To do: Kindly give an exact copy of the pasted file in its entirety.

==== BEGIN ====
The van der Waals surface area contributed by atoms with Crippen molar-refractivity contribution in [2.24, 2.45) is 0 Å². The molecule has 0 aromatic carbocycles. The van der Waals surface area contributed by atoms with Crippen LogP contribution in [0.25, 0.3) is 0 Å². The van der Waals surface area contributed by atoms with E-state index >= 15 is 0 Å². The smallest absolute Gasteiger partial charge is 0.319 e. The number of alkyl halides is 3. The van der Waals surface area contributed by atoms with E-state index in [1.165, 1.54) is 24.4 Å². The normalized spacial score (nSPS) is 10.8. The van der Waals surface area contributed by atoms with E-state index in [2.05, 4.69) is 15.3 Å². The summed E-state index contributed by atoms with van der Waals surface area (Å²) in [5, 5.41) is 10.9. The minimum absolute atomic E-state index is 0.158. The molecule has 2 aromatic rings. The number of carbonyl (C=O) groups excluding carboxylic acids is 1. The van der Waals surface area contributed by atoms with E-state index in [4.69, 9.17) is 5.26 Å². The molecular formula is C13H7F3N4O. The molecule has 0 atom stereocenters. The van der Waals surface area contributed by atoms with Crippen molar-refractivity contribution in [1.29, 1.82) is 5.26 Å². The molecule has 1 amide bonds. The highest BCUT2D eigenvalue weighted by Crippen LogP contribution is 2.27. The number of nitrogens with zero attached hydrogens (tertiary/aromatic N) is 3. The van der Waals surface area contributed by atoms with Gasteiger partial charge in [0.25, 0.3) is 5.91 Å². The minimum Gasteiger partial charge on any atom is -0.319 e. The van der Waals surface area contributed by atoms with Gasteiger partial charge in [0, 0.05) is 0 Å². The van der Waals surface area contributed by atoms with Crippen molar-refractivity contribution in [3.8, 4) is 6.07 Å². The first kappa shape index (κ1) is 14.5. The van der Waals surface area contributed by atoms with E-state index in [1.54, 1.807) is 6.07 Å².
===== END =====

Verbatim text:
The van der Waals surface area contributed by atoms with Crippen molar-refractivity contribution in [2.24, 2.45) is 0 Å². The molecule has 0 aromatic carbocycles. The van der Waals surface area contributed by atoms with Crippen LogP contribution in [0.25, 0.3) is 0 Å². The van der Waals surface area contributed by atoms with E-state index >= 15 is 0 Å². The smallest absolute Gasteiger partial charge is 0.319 e. The number of alkyl halides is 3. The van der Waals surface area contributed by atoms with E-state index in [1.165, 1.54) is 24.4 Å². The normalized spacial score (nSPS) is 10.8. The van der Waals surface area contributed by atoms with E-state index in [2.05, 4.69) is 15.3 Å². The summed E-state index contributed by atoms with van der Waals surface area (Å²) in [5, 5.41) is 10.9. The minimum absolute atomic E-state index is 0.158. The molecule has 2 aromatic rings. The number of carbonyl (C=O) groups excluding carboxylic acids is 1. The van der Waals surface area contributed by atoms with E-state index in [4.69, 9.17) is 5.26 Å². The molecular formula is C13H7F3N4O. The molecule has 0 atom stereocenters. The van der Waals surface area contributed by atoms with Crippen molar-refractivity contribution in [1.29, 1.82) is 5.26 Å². The molecule has 1 amide bonds. The highest BCUT2D eigenvalue weighted by Crippen LogP contribution is 2.27. The number of nitrogens with zero attached hydrogens (tertiary/aromatic N) is 3. The van der Waals surface area contributed by atoms with Gasteiger partial charge in [0.25, 0.3) is 5.91 Å². The minimum Gasteiger partial charge on any atom is -0.319 e. The van der Waals surface area contributed by atoms with Gasteiger partial charge in [0, 0.05) is 0 Å². The van der Waals surface area contributed by atoms with Crippen molar-refractivity contribution in [3.8, 4) is 6.07 Å². The first kappa shape index (κ1) is 14.5. The van der Waals surface area contributed by atoms with E-state index in [1.54, 1.807) is 6.07 Å².